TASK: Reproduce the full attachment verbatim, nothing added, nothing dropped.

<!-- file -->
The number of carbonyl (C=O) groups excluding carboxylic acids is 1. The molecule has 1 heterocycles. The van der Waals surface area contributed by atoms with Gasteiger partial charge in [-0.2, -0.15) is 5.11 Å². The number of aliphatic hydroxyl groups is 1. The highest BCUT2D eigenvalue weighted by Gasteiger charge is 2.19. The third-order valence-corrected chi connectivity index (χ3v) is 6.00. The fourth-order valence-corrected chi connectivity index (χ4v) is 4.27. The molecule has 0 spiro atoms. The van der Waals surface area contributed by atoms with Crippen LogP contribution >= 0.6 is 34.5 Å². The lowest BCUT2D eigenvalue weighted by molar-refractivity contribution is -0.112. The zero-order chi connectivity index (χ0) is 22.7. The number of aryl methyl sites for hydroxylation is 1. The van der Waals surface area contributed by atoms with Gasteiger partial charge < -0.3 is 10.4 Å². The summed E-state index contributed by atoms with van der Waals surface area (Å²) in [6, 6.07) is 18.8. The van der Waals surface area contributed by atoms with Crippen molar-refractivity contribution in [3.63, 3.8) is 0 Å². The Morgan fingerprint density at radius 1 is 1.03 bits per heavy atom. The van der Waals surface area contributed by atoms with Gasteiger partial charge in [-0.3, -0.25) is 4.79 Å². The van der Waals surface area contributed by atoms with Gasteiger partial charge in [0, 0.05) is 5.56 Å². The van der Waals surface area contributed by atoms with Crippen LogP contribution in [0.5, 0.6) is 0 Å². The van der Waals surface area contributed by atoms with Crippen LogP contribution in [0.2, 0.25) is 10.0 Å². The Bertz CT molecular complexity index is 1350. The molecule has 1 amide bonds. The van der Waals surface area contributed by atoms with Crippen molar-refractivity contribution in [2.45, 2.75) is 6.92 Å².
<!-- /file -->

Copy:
The number of carbonyl (C=O) groups excluding carboxylic acids is 1. The molecule has 1 heterocycles. The van der Waals surface area contributed by atoms with Gasteiger partial charge in [-0.2, -0.15) is 5.11 Å². The number of aliphatic hydroxyl groups is 1. The highest BCUT2D eigenvalue weighted by Gasteiger charge is 2.19. The third-order valence-corrected chi connectivity index (χ3v) is 6.00. The fourth-order valence-corrected chi connectivity index (χ4v) is 4.27. The molecule has 0 spiro atoms. The van der Waals surface area contributed by atoms with Crippen LogP contribution >= 0.6 is 34.5 Å². The lowest BCUT2D eigenvalue weighted by molar-refractivity contribution is -0.112. The zero-order chi connectivity index (χ0) is 22.7. The number of aryl methyl sites for hydroxylation is 1. The van der Waals surface area contributed by atoms with Gasteiger partial charge < -0.3 is 10.4 Å². The summed E-state index contributed by atoms with van der Waals surface area (Å²) in [6, 6.07) is 18.8. The van der Waals surface area contributed by atoms with Crippen molar-refractivity contribution in [3.63, 3.8) is 0 Å². The Morgan fingerprint density at radius 1 is 1.03 bits per heavy atom. The van der Waals surface area contributed by atoms with Gasteiger partial charge in [-0.3, -0.25) is 4.79 Å². The van der Waals surface area contributed by atoms with Gasteiger partial charge in [0, 0.05) is 5.56 Å². The van der Waals surface area contributed by atoms with Crippen LogP contribution in [0.5, 0.6) is 0 Å². The van der Waals surface area contributed by atoms with Crippen LogP contribution in [0.2, 0.25) is 10.0 Å². The Bertz CT molecular complexity index is 1350. The molecule has 1 amide bonds. The van der Waals surface area contributed by atoms with Crippen molar-refractivity contribution in [2.45, 2.75) is 6.92 Å².